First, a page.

Water Resistance Yes, 100 meters Yes, 150 meters Yes, 50 meters Yes, 100 meters Yes, 100 meters
Interchangeable straps? Yes Yes Yes Yes No
Types of bands and material Plastic, carbon fiber insert Silicone Silicone (leather options, as well) Silicone Silicone
Bluetooth connection? No Yes Yes Yes No
GPS, GLONASS, both? No GPS Both Both GPS No GPS
Apps n/a Yes, Coros app Garmin Connect Suunto MovesCount n/a
Charging Type Solar charged battery specialized cord Specialized cord Specialized cord Battery
Warranty Limited Warranty Period (1 year) Limited Warranty Period (2 years) Limited Warranty Period (1 year) Limited Warranty Period (2 years) Limited Warranty Period (2 years)
Other Cool Features Analog/Digital display sunrise/sunset, sleep tracking, VO2 max sunrise/sunset, sleep tracking, VO2 max, etc. Activity monitoring, heart rate monitor, notifications, moon phases, points of interest, sleep tracking sunrise/sunset

Our Analysis and Test Results

The PRW-6000Y has a built-in solar panel and simple functions. It's reliable and perfect for extended missions.

Performance Comparison


Steeeerrreeecccchhhh! Hiking over Dominguez Canyon in Colorado proves to be a great way to reconnect to nature. Oh! The PRW-6000Y accompanies us on our mission of exploration.
Steeeerrreeecccchhhh! Hiking over Dominguez Canyon in Colorado proves to be a great way to reconnect to nature. Oh! The PRW-6000Y accompanies us on our mission of exploration.

Altimeter Accuracy


After walking, running, and hiking over 10,000 feet of vertical terrain, we learned that this was one of the most accurate watches that we tested. It was never more than 100 feet off the actual altitude (with calibrations). In the world of altimeter watches, this is incredibly accurate.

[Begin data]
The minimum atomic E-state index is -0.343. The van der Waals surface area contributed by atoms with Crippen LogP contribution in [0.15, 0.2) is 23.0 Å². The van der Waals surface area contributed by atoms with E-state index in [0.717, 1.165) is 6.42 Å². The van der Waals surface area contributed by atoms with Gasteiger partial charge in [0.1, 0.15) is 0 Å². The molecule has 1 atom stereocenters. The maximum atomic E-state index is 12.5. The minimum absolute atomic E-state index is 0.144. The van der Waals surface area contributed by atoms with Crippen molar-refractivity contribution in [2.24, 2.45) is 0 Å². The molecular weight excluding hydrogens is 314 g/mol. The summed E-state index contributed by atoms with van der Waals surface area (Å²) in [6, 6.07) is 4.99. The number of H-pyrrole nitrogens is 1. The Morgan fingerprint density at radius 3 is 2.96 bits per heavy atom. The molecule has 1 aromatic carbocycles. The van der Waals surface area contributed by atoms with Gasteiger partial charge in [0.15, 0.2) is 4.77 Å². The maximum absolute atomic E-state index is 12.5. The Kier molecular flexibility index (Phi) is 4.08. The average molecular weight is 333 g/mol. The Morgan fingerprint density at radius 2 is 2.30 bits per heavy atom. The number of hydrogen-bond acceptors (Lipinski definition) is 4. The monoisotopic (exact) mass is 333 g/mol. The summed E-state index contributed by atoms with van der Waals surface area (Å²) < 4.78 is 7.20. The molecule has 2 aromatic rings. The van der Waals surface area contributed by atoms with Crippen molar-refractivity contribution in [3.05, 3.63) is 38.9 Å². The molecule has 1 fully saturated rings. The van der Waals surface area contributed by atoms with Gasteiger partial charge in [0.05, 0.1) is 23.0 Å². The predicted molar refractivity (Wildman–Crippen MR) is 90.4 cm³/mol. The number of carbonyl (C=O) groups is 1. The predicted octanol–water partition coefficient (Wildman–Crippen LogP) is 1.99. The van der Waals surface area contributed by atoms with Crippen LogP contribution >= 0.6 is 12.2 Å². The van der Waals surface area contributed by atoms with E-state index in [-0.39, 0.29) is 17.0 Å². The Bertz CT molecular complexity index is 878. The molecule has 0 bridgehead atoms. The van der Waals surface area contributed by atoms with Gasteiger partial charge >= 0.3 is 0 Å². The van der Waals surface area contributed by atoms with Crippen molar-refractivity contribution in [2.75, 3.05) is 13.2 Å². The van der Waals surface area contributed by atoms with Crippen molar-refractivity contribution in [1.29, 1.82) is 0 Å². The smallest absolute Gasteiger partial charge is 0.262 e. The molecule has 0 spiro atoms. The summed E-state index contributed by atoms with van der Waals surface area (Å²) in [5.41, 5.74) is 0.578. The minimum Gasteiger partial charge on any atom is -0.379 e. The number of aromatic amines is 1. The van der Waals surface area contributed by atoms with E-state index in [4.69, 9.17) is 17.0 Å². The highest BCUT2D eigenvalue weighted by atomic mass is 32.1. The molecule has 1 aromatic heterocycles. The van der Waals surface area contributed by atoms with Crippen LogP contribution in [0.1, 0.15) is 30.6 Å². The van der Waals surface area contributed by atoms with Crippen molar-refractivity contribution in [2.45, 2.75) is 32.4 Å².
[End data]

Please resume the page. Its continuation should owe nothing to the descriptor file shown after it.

Like all watches, make sure to perform regular daily calibrations at known altitudes to ensure the accuracy of the altimeter — especially on long adventures.

The only time it lost its accuracy was when we didn't calibrate it properly before a trip, or when the weather changed drastically (which is also typical of altimeter watches). In general, you can rely on the altimeter readings with this Casio. That said, it didn't score super high in this metric because the increments are 1m/5 ft. Most high-end altimeter watches like the Suunto Traverse have an altimeter increment of 1m/3ft.

Battery Life



Earning top marks in this category, this solar-powered Casio is among the longest-lasting watches tested (along with some of its other Casio companions). You won't have to worry about running out of juice on the trail — even if you are gone for months.

Throughout our three-month testing period, we didn't have to formally charge it once. Depending on the type of light used to charge (i.e., direct sunlight, indirect sunlight, or fluorescent lights), this solar-powered watch can take anywhere from just three to six hours to charge from a dead battery. For those in search of a watch that won't lose battery life during an adventure that lasts more than a week, this is your best option. Taking a simple walk outdoors will keep it charged and ready to go.